7.3/10
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68 user 38 critic

Phantom Lady (1944)

Not Rated | | Crime, Drama, Film-Noir | 28 January 1944 (USA)
A devoted secretary risks her life to try to find the elusive woman who may prove her boss didn't murder his selfish wife.

Director:

Robert Siodmak

Writers:

Bernard C. Schoenfeld (screenplay), Cornell Woolrich (based on the novel by) (as William Irish)
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Cast

Complete credited cast:
Franchot Tone ... Jack Marlow
Ella Raines ... Carol Richman
Alan Curtis ... Scott Henderson
Aurora Miranda ... Estela Monteiro (as Aurora)
Thomas Gomez ... Inspector Burgess
Fay Helm ... Ann Terry
Elisha Cook Jr. ... Cliff
Andrew Tombes ... Bartender
Regis Toomey ... Detective
Joseph Crehan ... Detective
Doris Lloyd ... Kettisha
Virginia Brissac ... Dr. Chase
Milburn Stone ... District Attorney (voice)
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Storyline

Unhappily married Scott Henderson spends the evening on a no-name basis with a hat-wearing woman he picked up in a bar. Returning home, he finds his wife strangled and becomes the prime suspect in her murder. Every effort to establish his alibi fails; oddly no one seems to remember seeing the phantom lady (or her hat). In prison, Scott gives up hope but his faithful secretary, "Kansas," doggedly follows evanescent clues through shadowy nocturnal streets. Can she save Scott in time? Written by Rod Crawford <puffinus@u.washington.edu>

Plot Summary | Add Synopsis

Taglines:

The most talked about mystery in ten years! See more »


Certificate:

Not Rated | See all certifications »
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Details

Country:

USA

Language:

English | Portuguese

Release Date:

28 January 1944 (USA) See more »

Also Known As:

Condemned to Hang See more »

Company Credits

Production Co:

Universal Pictures See more »
Show more on IMDbPro »

Technical Specs

Runtime:

Sound Mix:

Mono (Western Electric Recording)

Aspect Ratio:

1.37 : 1
See full technical specs »
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Did You Know?

Trivia

After the film's release, Jacques Press and Eddie Cherkose sued Universal for $20,000 for not getting on-screen credit for their song "Chick-ee-Chick." See more »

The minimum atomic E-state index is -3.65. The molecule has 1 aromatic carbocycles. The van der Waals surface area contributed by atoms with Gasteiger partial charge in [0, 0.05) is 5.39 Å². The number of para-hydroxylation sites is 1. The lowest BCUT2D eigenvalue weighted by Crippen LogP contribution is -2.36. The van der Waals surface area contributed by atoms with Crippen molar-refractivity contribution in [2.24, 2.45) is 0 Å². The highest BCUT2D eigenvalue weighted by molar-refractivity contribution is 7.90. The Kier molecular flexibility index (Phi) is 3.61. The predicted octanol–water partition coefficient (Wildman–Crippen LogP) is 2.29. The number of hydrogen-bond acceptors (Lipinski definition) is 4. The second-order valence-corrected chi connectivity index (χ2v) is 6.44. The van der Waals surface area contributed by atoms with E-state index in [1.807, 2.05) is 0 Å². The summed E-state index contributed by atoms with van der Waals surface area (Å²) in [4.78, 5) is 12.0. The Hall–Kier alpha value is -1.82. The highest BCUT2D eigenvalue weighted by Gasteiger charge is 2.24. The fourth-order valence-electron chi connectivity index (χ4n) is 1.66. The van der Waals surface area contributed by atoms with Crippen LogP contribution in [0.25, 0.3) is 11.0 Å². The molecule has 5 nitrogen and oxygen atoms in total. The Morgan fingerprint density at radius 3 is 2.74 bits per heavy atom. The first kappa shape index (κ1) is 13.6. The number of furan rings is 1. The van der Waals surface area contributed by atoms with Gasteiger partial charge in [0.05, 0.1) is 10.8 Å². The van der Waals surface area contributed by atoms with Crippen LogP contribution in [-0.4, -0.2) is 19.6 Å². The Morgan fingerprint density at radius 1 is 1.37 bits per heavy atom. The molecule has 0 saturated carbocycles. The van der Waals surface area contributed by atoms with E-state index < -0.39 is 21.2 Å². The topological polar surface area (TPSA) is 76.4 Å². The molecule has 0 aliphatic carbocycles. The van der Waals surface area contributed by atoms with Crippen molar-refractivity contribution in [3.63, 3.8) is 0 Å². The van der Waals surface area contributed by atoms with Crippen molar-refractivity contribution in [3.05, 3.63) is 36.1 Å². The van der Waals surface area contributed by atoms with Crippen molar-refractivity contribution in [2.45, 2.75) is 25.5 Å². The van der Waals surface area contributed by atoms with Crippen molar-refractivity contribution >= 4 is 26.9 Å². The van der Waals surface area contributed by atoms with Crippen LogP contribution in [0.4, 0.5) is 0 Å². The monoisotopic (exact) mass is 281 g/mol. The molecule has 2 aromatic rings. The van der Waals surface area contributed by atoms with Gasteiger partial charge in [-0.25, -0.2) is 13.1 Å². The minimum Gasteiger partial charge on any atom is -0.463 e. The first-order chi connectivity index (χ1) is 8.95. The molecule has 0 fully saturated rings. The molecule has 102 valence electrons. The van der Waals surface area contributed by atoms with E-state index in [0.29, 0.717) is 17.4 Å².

Goofs

When Jack, Carol, and Burgess are in the dressing room, there is only light from the few bulbs around the makeup mirrors. Right after Carol leaves, the lighting of the entire set changes and the room is much brighter with light coming from several different directions. Also, some of the bulbs around the mirrors that were previously missing from their sockets are suddenly present. See more »

Quotes

[first lines]
Ann Terry: [to bartender] Give me a nickel, please.
See more »

Connections

Referenced in Saboteur: A Closer Look (2001) See more »

Soundtracks

I'll Remember April
(uncredited)
Music by Gene de Paul
Lyrics by Patricia Johnston & Don Raye
[played during opening credits and throughout the movie]
See more »

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User Reviews

Testing the Limits
3 July 2011 | by dougdoepkeSee all my reviews

So how did the producers get that orgasmic release scene past the censors. Sure, Carol (Raines) and Cliff (Cook) are about ten feet apart as he pounds on the drums while she sways back and forth in total sync, their faces contorted in frenzied delight. There's no guesswork here. It's as close to the real thing as the decade gets, and a masterpiece of simulated ecstasy. I wonder what the set was like while filming this.

The movie's a tight little thriller, helmed by noir master Robert Siodmak. So who is it that's framing architect Henderson (Curtis) for his wife's murder. By golly, the lovelorn Carol is going to find out even if it leads her down every dark, scary street on the studio lot. And once she dons her cheap hep-cat outfit, that's just where she's headed. But it's that frenzied jazz scene with Cliff that steals the show. Everything after seems something of an anti-climax. However, be sure to catch that beautifully modulated scene where Carol plies the emotionally disturbed Ann (Helm) for access to the incriminating ladies' hat. It's poignantly done, especially by actress Helm.

No doubt, this is one of the noir highpoints of the period, with dark symbolism and atmospheric shadows aplenty. Also, Raines gives a winning performance as the unstoppable Carol, while Tone wisely refuses to go over the top as the psychopath. On the other hand, it's a good thing we don't see much of Curtis in both a badly written and dimly performed part. I'm guessing Siodmak cared little how that particularly conventional role came across. Anyway, for fans of 40's noir, this Universal programmer remains a must-see.


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